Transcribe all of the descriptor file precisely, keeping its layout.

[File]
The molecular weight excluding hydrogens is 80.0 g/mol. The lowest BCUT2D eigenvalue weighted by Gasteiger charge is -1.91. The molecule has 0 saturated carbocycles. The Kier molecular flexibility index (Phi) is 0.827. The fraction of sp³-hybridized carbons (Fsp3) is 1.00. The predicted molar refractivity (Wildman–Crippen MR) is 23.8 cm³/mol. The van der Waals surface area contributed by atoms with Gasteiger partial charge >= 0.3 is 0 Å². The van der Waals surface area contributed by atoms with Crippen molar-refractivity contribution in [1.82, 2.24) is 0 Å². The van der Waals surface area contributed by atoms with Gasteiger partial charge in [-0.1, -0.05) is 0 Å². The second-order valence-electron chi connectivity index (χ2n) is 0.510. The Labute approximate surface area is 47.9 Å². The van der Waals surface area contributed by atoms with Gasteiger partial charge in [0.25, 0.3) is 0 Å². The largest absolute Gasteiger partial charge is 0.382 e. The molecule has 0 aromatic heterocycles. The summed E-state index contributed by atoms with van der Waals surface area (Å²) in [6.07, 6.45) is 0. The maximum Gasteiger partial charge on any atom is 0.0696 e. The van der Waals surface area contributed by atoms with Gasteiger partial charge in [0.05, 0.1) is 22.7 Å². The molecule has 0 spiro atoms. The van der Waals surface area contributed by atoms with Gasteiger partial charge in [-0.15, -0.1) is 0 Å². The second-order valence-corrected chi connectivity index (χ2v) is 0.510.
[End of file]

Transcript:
The molecular weight excluding hydrogens is 80.0 g/mol. The lowest BCUT2D eigenvalue weighted by Gasteiger charge is -1.91. The molecule has 0 saturated carbocycles. The Kier molecular flexibility index (Phi) is 0.827. The fraction of sp³-hybridized carbons (Fsp3) is 1.00. The predicted molar refractivity (Wildman–Crippen MR) is 23.8 cm³/mol. The van der Waals surface area contributed by atoms with Gasteiger partial charge >= 0.3 is 0 Å². The van der Waals surface area contributed by atoms with Crippen molar-refractivity contribution in [1.82, 2.24) is 0 Å². The van der Waals surface area contributed by atoms with Gasteiger partial charge in [-0.1, -0.05) is 0 Å². The second-order valence-electron chi connectivity index (χ2n) is 0.510. The Labute approximate surface area is 47.9 Å². The van der Waals surface area contributed by atoms with Gasteiger partial charge in [0.25, 0.3) is 0 Å². The largest absolute Gasteiger partial charge is 0.382 e. The molecule has 0 aromatic heterocycles. The summed E-state index contributed by atoms with van der Waals surface area (Å²) in [6.07, 6.45) is 0. The maximum Gasteiger partial charge on any atom is 0.0696 e. The van der Waals surface area contributed by atoms with Gasteiger partial charge in [0.05, 0.1) is 22.7 Å². The molecule has 0 spiro atoms. The van der Waals surface area contributed by atoms with Gasteiger partial charge in [-0.15, -0.1) is 0 Å². The second-order valence-corrected chi connectivity index (χ2v) is 0.510.